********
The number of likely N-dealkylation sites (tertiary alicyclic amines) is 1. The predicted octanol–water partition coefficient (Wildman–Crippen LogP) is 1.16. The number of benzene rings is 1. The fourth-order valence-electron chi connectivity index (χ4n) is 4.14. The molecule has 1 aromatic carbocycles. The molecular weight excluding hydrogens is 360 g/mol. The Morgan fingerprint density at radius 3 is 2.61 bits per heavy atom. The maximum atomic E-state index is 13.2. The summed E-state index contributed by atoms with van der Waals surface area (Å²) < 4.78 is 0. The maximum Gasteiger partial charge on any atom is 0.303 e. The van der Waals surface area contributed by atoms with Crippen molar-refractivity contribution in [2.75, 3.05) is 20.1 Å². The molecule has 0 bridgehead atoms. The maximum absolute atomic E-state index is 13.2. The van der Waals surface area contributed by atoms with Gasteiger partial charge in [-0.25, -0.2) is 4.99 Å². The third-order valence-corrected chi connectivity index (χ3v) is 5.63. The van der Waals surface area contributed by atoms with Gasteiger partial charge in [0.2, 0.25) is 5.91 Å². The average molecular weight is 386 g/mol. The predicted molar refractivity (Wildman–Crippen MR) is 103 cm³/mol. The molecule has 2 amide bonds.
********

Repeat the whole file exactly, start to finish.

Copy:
The number of likely N-dealkylation sites (tertiary alicyclic amines) is 1. The predicted octanol–water partition coefficient (Wildman–Crippen LogP) is 1.16. The number of benzene rings is 1. The fourth-order valence-electron chi connectivity index (χ4n) is 4.14. The molecule has 1 aromatic carbocycles. The molecular weight excluding hydrogens is 360 g/mol. The Morgan fingerprint density at radius 3 is 2.61 bits per heavy atom. The maximum atomic E-state index is 13.2. The summed E-state index contributed by atoms with van der Waals surface area (Å²) < 4.78 is 0. The maximum Gasteiger partial charge on any atom is 0.303 e. The van der Waals surface area contributed by atoms with Crippen molar-refractivity contribution in [2.75, 3.05) is 20.1 Å². The molecule has 0 bridgehead atoms. The maximum absolute atomic E-state index is 13.2. The van der Waals surface area contributed by atoms with Gasteiger partial charge in [-0.25, -0.2) is 4.99 Å². The third-order valence-corrected chi connectivity index (χ3v) is 5.63. The van der Waals surface area contributed by atoms with Gasteiger partial charge in [0.2, 0.25) is 5.91 Å². The average molecular weight is 386 g/mol. The predicted molar refractivity (Wildman–Crippen MR) is 103 cm³/mol. The molecule has 2 amide bonds.